THE CREAM OF THE COUNTY - WENSLEYDALE CREAMERY
You couldn’t think of a famous food more closely associated with its surroundings than Wensleydale cheese. It’s been made in dairies around the waterfalls, limestone crags and lush fields of this Yorkshire dale for almost 1,000 years, and its history is indivisible from that of its surroundings.
The story of Wensleydale began when Cistercian monks arrived in the 12th century from the Roquefort region of France, bringing with them the art of cheese-making, though their recipe was closer to Roquefort than to the Wensleydale we know today, being blue and made from sheep’s milk. After the dissolution of the monasteries, it was the local farmers who took over making the cheese, adapting the recipe to use cow’s milk instead of sheep. Grazing on the limestone pastures, they produced milk with a characteristic grassy flavour, and the area’s fame as a centre of dairy excellence began to spread. It’s said that the Buttertubs, the 20m deep limestone potholes that adjoin the road from Simonstone towards Thwaite, are so named because they were used as cold storage for the local farmers’ butter.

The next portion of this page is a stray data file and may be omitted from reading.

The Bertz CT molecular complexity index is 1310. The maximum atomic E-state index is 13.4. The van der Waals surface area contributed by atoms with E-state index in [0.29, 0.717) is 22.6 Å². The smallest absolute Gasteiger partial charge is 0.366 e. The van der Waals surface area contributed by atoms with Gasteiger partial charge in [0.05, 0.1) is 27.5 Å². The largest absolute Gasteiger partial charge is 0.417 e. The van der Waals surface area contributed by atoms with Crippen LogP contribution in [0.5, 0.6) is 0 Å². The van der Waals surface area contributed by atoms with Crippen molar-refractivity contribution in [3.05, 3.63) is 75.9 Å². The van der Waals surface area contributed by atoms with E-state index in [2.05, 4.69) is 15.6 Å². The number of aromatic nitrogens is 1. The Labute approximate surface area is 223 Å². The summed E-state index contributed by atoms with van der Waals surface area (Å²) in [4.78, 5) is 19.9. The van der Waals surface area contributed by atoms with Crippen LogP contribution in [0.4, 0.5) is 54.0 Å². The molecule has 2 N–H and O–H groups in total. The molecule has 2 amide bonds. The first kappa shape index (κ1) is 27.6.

Wensleydale was not produced commercially until 1897, when Edward Chapman, a corn merchant from Hawes, grew dissatisfied with the variable quality of the farmhouse cheeses he bought for his customers. Instead, he decided to buy the milk, and make the cheese himself, opening a creamery in a former woollen mill in his hometown. For decades the dairy provided stability for local farmers, who could be certain of a customer for their milk. But in the 1930s, difficult trading conditions left it facing closure. The advent of the Milk Marketing Board in 1933, proved another threat to the survival of the ancient cheese when farmers were offered contracts to take Dales milk away from the area. Then sadly in 1992, the creamery closed, only to be saved a few months later by four former employees and a local businessman.
Today the Wensleydale Creamery thrives and continues to handcraft Yorkshire Wensleydale to the same time-honoured recipe using local milk.